$$\begin{array}{|c|c|} \hline Function &Time (microseconds) \\ \hline C(t) & 128561 \\ \hline C(\alpha) & 378142 \\ \hline & \\ \hline C(t) & 129083 \\ \hline C(\alpha) & 378073 \\ \hline & \\ \hline C(t) & 128967 \\ \hline C(\alpha) & 378062 \\ \hline & \\ \hline C(t) & 128911 \\ \hline C(\alpha) & 377789 \\ \hline & \\ \hline C(t) & 129012 \\ \hline C(\alpha) & 378991 \\ \hline & \\ \hline C(t) & 128950 \\ \hline C(\alpha) & 377929 \\ \hline & \\ \hline C(t) & 128354 \\ \hline C(\alpha) & 377812 \\ \hline & \\ \hline C(t) & 129017 \\ \hline C(\alpha) & 377406 \\ \hline \end{array}$$

As we can see the t parametrization is almost 3 times faster than the angle one on my pc (I7-2600 3.40Ghz 8CPU). If you want to run the tests for yourself you may get the code here

I know most people don’t require proof, if you can see it working it’s usually enough but I’ll also provide the proof here because I like this very much:

#### Algebraic proof of the t parametrization

We start from this geometric interpretation:

So we have this parametric line that goes through $P_1(1,0)$ and $P_2(0,t)$ and intersects our unit circle in $P_3$. If we determine the expression for $P_3$ we will have a circle parametrization in t.

We first write the line equation:$$\begin{equation} \tag{1} \label{eq} y = t(x+1) \end{equation}$$ Then we write the circle equation:$$\begin{equation} \tag{2} \label{eq2} x^2 + y^2 =1\end{equation}$$ We want to find the intersection points so we make our system out of $\eqref{eq}$ and $\eqref{eq2}$.

$$ \begin{cases} y = t(x+1) \\ x^2 + y^2 =1 \end{cases} , t \in \mathbb{R} $$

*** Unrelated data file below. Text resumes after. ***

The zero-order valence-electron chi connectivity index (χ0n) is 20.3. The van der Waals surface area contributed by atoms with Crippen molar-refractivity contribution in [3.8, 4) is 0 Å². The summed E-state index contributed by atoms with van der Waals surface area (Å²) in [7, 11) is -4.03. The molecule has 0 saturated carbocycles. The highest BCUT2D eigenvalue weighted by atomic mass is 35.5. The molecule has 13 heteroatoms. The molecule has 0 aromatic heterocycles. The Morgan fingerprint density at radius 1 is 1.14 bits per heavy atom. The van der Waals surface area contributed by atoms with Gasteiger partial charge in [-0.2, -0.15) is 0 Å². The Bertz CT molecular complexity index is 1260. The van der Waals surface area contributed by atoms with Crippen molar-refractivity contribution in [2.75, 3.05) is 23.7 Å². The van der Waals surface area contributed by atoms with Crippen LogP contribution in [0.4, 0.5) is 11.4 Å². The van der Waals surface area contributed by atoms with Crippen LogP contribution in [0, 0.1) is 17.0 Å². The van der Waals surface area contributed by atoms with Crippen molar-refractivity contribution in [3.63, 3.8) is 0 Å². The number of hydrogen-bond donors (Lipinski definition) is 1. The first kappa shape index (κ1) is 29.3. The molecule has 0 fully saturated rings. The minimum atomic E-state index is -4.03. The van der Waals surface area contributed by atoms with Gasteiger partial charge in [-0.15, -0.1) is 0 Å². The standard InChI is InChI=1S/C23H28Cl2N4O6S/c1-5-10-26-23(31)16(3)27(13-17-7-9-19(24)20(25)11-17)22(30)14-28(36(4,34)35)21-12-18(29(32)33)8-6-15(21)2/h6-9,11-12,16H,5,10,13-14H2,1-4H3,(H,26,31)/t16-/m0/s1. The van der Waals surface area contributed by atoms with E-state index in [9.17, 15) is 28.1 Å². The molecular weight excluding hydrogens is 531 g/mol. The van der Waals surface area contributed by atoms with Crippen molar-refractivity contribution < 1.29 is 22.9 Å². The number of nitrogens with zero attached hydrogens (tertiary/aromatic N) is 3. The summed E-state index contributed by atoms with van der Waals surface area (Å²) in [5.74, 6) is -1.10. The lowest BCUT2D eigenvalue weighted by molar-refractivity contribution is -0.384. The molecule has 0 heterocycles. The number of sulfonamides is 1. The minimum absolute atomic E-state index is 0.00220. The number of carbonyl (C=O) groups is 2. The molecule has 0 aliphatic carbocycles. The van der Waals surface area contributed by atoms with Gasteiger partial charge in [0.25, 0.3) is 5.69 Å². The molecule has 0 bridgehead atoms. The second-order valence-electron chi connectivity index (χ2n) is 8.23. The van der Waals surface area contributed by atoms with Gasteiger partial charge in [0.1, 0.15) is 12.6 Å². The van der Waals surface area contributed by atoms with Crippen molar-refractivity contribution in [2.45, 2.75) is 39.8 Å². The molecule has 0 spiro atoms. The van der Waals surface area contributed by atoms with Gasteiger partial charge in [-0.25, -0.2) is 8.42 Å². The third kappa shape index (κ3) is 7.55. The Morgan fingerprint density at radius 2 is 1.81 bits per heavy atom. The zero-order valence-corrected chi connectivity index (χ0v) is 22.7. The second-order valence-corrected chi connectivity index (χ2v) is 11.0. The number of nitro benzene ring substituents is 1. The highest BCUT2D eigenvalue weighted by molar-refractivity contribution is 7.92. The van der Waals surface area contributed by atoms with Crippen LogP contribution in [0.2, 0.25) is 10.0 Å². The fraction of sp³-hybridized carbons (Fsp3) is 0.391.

Replacing y we get:$$x^2 + t^2(x+1)^2 = 1 $$ Quadratic polynomial $$(1+t^2)x^2 + 2t^2x + t^2 -1 = 0 $$ Monic quadratic polynomial $$x^2+ \frac{2t^2}{1+t^2} x + \frac{t^2-1}{1+t^2} = 0$$ We could solve this the normal way or we can use the fact that we know for sure that a root is -1 because our circle and line meet in $P_1(-1,0)$. So we can use simple synthetic division to find the other root

$$\begin{array}{|c|c|c|} \hline 1 & \frac{2t^2}{1+t^2} & \frac{t^2 -1}{1+t^2} \\ \hline 1 & \frac{1- t^2}{1+t^2} & 0 \\ \hline \end{array}$$ so we have our factorization: $$ (x+1)(x- \frac{1-t^2}{1+t^2})$$ and then we just replace x in $\ref{eq}$ so $$P_3 \left( \frac{1-t^2}{1+t^2},\frac{2t}{1+t^2} \right) $$ then we can safely say: $$ C(t)=\begin{cases} x = \frac {1-t^2}{1+t^2} \ y = \frac{2t}{1+t^2} \end{cases} , t \in \mathbb{R} $$ We see the polynomial form returns rational output numbers for rational inputs.

This proof is geometric, algebraic and beautiful and actually relies on stereographic projection. The circle parametrization can be extended to spheres using the same methods. We can also use it to represent rotations.

#### Calculus proof of the t parametrization

Of course you can also go the way of calculus to get this using **“The world’s sneakiest substitution undoubtedly”** the tangent half-angle substitution:

Let $t = \tan \frac{\alpha}{2}$ . We know that $$\sin \alpha = 2 \sin \frac{\alpha}{2} \cos \frac{\alpha}{2} = 2t\cos^2 \frac{\alpha}{2} = \frac{2t}{sec^2 \frac{\alpha}{2}} = \frac{2t}{1+t^2}$$ Then we do the same thing for $\cos \alpha$ $$\cos \alpha = 1- 2sin^2 \frac{\alpha}{2} = 1- 2t^2 \cos^2 \frac{\alpha}{2}= 1 - \frac{2t^2}{sec^2 \frac{\alpha}{2}}= 1 - \frac{2t^2}{1+t^2} = \frac{1-t^2}{1+t^2}$$.

So that is it, we can of course derive transformation matrices from this or quaternions but I’ll stop here. Hope you enjoyed this :).

If you like rational trigonometry I wholeheartedly recommend you this book